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Tire Sizes -- What Will Fit?

Tire Sizes

Steve Chatman

I'm not going to address brands or specific products. Others will if asked. I will also not describe the numbering system except to say that the first number is width in centimeters, the second the ratio, as a percentage, of sidewall height to width, and the last is the diameter of the wheel it fits. If you want your odometer and speedometer to be fairly accurate, then you must keep the overall tire and wheel combination diameter (rolling radius) in the 26 - 27 inch range. Following this number sequence is a letter that reflects the ability of the tire to survive the stresses of speed for an extended period. (I think that the extended period is about 30 minutes but I'm not certain.) I have read that higher speed rated tires are more responsive because they have stronger sidewalls. I do know that your owner's manual will tell you to inflate to 33 front and 32 rear, or if fully loaded (including luggage of 904 lbs) then 33 lbs front and 36 lbs rear, if you plan to drive at speeds above 100 mph. Here is the newest system of speed ratings.

       Rating       MPH
         R..........106
         S..........112
         T..........118
         U..........123
         V..........149
         W..........168
         Y..........187
         Z..........187+
       Note that old Z rating was 149 or above, now 187 or faster.

       Speed rating means that the tire has exhibited its ability
       to withstand that speed for an extended period without failing.

Based on comments I've read. You can use tires from 205 70 15 to 235 60 15. All else being equal: wider tires give better grip on dry pavement and more narrow tires provide better traction in snow; high aspect tires give a more comfortable ride and low aspect tires better support aggressive cornering.

My personal opinion is not worth much, but I recommend that you buy speed rated tires, even if you only exceed 100 mph rarely, and that you buy tires with A traction ratings.

Here is what I now have regarding the XJ with 15 inch wheels. Recognizing that there were likely marketing differences by country and that I'm relying on a book called Hollander Wheels Identification and Interchange Manual, here are the dimensions of wheels used.

Until the XJ40 in 1988, the XJ6 used a 15x6 wheel. Original tire sizes were 205/70 or, optionally, 215/70. From 1988 to 1993, wheels were 15x7 (various slotted alloys) or 15x6.5 (diamond spoke). The recommended tire size for the XJ40 was also 205/70. The wheels from more recent cars will fit older cars but the reverse my not be true because of ABS braking component differences. Also, the wheels from XJSs fit XJ6s. It is also unfortunately true that Chevy wheels will fit the lug pattern but you will need to be careful to correct for Jag offset (difference between wheel's true centerline and the face with the lug nut holes measured from the back I think).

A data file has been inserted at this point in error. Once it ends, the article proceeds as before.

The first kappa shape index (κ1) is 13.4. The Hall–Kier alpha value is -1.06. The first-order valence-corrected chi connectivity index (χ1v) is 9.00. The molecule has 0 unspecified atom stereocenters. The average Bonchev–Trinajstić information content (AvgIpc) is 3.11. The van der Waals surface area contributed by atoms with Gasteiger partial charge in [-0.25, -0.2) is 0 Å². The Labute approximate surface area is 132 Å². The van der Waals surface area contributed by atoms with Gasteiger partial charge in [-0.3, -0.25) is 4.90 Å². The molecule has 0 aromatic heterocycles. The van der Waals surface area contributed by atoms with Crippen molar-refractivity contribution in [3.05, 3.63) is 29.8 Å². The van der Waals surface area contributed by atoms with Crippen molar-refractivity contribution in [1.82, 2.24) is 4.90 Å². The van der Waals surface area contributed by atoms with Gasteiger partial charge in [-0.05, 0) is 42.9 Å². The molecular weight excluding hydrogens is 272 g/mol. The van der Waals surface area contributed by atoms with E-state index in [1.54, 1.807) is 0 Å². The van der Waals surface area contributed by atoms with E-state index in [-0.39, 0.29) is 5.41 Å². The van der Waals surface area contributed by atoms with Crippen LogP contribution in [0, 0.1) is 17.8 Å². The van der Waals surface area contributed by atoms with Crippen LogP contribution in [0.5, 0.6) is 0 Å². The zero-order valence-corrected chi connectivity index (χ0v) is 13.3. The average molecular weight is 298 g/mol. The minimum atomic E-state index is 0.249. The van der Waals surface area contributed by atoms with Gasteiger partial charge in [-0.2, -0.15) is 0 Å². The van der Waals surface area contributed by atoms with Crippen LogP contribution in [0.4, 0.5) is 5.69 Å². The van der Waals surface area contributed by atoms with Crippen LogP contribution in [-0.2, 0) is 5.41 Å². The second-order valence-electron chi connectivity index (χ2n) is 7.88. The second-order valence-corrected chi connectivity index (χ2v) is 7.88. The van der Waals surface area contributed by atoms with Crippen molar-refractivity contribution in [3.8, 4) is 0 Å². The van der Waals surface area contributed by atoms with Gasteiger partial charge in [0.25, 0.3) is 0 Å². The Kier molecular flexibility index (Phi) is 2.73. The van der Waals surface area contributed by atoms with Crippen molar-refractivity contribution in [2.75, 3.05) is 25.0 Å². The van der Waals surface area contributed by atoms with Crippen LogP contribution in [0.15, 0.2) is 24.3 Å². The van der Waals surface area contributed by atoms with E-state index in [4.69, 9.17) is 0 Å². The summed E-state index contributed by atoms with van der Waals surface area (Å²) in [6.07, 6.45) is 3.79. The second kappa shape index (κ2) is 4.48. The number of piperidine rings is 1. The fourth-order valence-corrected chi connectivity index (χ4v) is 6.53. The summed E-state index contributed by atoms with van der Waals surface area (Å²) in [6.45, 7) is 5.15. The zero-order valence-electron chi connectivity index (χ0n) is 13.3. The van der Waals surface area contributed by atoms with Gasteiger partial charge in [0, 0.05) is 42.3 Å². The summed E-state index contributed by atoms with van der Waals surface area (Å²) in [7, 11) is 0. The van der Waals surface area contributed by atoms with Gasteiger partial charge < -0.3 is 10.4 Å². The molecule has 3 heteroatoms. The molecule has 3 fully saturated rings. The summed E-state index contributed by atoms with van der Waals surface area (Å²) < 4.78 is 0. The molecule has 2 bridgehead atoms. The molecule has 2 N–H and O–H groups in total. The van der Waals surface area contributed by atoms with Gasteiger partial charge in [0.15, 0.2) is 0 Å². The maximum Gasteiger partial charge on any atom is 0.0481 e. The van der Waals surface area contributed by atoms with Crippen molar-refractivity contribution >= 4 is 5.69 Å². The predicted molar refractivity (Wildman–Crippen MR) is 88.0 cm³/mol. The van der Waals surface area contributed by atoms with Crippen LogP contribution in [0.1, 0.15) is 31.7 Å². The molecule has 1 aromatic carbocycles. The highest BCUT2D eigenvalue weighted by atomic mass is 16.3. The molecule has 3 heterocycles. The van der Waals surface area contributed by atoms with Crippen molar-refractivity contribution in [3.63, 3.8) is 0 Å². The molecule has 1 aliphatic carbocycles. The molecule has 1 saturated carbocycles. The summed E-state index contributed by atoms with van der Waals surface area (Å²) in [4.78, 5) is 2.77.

If my computations are correct, here are tire widths and total diameters for various 15 inch alternatives and speed relative to a 215/70 at 70mph. (I'm not saying that the 215/70 will give the most accurate reading. I don't know.)

  • 205/70 is 26.3 inches in diameter and 8.0 inches wide and reads 69 mph.
  • 215/65 is 26.0 inches in diameter and 8.4 inches wide and reads 68 mph.
  • 215/70 is 26.9 inches in diameter and 8.4 inches wide and reads 70 mph by definition.
  • 225/60 is 25.6 inches in diameter and 8.8 inches wide and reads 67 mph.
  • 225/65 is 26.5 inches in diameter and 8.8 inches wide and reads 69 mph.
  • 235/60 is 26.1 inches in diameter and 9.2 inches wide and reads 68 mph.

If correct, then both the 205 and 215 tires have been used on 6, 6.5, and 7 inch wide wheels. Or in other words, the range has been from an 8.4 inch wide tire on a 6 inch wheel to an 8 inch tire on a 7 inch wheel. Using the XJ6's 215/70 on a 6 inch wheel as a limit, an owner so inclined could put 235/60's on a 7 inch wheel or 225/65's on a 6 1/2 inch wheel. Jan Wikstrom reports that he uses 235/60s on his XJC and that doing so required very little modification to the rear wheel arch and a slightly reduced turning radius. Others have reported successful use of 235/60s but that size is apparently the limit and the physical size of individual tire models does vary somewhat.

Last comments:

Total rolling diameter probably has a greater impact on visual appeal and other considerations than on speedometer accuracy (about 3 mph at 70 from largest to smallest listed). Also, there is much better selection for some sizes than others. For example, there are many 215/65's and few 215/70's. And last, I understand that Vicarage runs 225/55s on 16 inch wheels (diameter of 25.7 inches).

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